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Where Do Blacks Stand After Brown?

Kwame Okoampa-Ahoofe, Jr.


In the essay titled “The Implementation of Desegregation Plans Since Brown,” William Gordon notes that in exhorting the individual states of the Union to implement Brown II(1955) decision “with all deliberate speed,” the United States Supreme Court set up a semantic paradox that virtually ensured that a speedy and practical solution to this egregious societal bane could not be promptly devised: “The phrase soon took on the mantel of black humor: Blacks, it was noted, wanted ‘speed,’ while whites wanted to be ‘deliberate’” (Gordon 310). Further, Gordon notes that in leaving local governments without any definitive guidelines as to how to proceed with educational desegregation, what ultimately resulted might be aptly termed as COMFORT-LEVEL DESEGREGATION: “Hence, many [school districts] proceeded with the notion that a few assigned or voluntary Black student transfers into formerly all-White schools satisfied the requirements of Brown” (Gordon 311).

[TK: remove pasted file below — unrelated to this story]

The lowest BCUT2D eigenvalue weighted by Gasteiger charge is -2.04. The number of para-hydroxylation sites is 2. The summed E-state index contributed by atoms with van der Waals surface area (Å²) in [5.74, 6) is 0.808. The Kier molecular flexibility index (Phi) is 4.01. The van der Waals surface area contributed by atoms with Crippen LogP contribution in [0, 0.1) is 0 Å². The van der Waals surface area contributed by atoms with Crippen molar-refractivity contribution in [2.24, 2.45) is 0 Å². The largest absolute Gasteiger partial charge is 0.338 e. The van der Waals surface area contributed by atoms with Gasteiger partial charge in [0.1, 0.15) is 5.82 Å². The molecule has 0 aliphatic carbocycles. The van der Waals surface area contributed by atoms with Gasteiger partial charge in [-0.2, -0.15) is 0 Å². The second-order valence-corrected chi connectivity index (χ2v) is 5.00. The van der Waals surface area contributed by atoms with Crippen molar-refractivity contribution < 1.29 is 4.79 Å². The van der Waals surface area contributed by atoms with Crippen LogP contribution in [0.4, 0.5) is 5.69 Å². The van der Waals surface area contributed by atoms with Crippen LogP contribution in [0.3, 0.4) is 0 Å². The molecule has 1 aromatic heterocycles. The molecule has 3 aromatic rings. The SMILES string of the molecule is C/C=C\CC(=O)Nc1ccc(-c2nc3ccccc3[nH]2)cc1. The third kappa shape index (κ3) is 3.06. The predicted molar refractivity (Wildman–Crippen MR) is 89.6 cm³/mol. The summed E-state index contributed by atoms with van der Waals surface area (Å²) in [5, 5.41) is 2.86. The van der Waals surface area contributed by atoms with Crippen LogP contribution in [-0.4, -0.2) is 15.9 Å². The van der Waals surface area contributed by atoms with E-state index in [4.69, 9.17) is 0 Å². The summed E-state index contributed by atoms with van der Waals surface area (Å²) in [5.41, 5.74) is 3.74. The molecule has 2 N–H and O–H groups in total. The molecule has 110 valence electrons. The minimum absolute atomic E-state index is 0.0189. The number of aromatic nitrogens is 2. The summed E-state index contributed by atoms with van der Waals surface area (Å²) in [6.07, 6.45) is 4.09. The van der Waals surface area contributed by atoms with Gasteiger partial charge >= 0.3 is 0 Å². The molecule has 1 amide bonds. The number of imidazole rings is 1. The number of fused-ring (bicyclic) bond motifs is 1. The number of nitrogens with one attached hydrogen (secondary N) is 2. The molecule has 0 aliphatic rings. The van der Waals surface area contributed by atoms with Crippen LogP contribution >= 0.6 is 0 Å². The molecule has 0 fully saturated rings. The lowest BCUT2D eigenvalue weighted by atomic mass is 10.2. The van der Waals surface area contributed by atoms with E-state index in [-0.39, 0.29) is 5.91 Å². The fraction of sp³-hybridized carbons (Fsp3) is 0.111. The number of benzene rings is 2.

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West Africa Review. ISSN: 1525-4488 (online).
Editors: Adeleke Adeeko, Nkiru Nzegwu, and Olufemi Taiwo.

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